Whether you have a handful of workers or hundreds, your goal is always a safe work environment. With that being the case, how good of a job would you say you are doing in this respect?
When you think about it, consider all the potential safety issues that can arise on the job each day.
Among some of the more common injuries when employees are on the clock:
· Back injuries – These occur from too much bending or sitting in the wrong position. They can also happen if an employee lifts an item the wrong way or it is too heavy for them.
· Neck injuries – Bad posture oftentimes leads to problems with the back and of course the neck.
· Driving accidents – If employees drive on the job, how safe are they on the roads?
To best safeguard your company, make sure you review your safety protocols in place.
Injuries Don’t Need to Happen
Although there is never a guarantee your employees will not get hurt, there are protocols to put in place.
If you have not already, consider the following:
1. Office setup – How is your office setup doing? Do you have it so your workers have enough space to do their jobs in a proper manner? Are the chairs they work from comfortable? Do they avoid having to bend or sit in an awkward position during the day to work at their computers? Always do your best to make for a healthy arrangement.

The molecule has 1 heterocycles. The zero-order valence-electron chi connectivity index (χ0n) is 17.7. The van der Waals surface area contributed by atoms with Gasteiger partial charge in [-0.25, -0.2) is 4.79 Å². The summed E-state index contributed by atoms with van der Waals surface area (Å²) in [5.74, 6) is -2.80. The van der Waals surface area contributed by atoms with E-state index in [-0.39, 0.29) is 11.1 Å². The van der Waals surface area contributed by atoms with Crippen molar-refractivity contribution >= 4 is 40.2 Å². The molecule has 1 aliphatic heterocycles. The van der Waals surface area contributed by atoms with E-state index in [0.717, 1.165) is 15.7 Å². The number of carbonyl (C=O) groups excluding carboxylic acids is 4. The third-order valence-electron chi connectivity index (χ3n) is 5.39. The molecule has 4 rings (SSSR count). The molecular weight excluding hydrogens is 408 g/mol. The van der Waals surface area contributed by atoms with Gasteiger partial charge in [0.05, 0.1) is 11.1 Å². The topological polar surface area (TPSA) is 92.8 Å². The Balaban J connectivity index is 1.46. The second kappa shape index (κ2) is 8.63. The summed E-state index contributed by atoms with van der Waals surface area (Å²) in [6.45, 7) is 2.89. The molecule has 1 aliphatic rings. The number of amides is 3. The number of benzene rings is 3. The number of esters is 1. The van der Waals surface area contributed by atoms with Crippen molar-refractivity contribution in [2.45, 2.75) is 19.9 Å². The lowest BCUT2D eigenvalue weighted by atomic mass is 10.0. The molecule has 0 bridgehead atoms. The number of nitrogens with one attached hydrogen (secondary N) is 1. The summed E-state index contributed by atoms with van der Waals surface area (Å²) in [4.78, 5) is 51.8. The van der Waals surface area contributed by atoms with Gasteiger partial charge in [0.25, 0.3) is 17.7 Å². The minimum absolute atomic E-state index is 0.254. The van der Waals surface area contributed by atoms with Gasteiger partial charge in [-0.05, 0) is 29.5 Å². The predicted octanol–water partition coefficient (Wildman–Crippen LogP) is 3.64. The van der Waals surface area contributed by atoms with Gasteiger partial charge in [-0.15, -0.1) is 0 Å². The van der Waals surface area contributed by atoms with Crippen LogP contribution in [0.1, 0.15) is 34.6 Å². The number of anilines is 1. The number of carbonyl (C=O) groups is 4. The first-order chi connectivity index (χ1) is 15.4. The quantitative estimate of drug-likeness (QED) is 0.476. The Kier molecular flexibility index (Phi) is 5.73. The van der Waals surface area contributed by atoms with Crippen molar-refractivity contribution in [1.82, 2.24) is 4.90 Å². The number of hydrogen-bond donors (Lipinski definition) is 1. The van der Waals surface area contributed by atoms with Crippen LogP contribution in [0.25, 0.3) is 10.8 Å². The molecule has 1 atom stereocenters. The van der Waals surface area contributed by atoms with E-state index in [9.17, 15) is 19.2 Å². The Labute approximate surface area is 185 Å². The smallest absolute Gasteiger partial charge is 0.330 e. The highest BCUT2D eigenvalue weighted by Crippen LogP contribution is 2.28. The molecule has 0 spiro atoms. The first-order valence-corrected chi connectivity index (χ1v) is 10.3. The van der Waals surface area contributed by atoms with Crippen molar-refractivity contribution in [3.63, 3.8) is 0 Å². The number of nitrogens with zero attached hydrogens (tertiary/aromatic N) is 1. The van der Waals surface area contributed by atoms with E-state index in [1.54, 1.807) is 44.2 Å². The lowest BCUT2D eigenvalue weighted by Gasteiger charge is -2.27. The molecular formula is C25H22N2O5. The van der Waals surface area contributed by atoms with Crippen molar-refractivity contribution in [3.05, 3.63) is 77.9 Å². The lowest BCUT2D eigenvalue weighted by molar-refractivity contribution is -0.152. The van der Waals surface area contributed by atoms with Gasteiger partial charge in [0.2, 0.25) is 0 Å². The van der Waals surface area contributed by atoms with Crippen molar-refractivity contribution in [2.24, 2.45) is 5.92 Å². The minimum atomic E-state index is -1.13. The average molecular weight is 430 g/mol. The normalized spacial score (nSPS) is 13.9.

2. Company vehicles – If employees go out during the day, there’s a chance they will be using company vehicles. That said are your vehicles maintained? If not, you could be placing your employees and others in harm’s way. Along with regular maintenance, consider adding a license plate backup camera. This device works to remove blind spots, spots that can lead to accidents. Also work to remind your employees to always obey the rules of the road. This means no reckless or drowsy driving, and of course never drinking on the job.
3. Outside safety – Although you can’t check your employees 24/7 (nor would you want to), their safety is of importance. For instance, is your office parking lot safe? Does it have the proper lighting for early morning and late night usage? If only one or two of your employees are in the office at a time, do you have the proper locks and more in place? In the event you keep money onsite, is it a small or large amount? If the latter, what safeguards are in place against theft and possible harm to your workers? Always review the safety practices in place to make sure you’re not missing something.
Keeping employees safe on the job is one of your most important responsibilities. That said are you up to the task?
As an employer, what advice do you have for other owners to upgrade their workplace safety?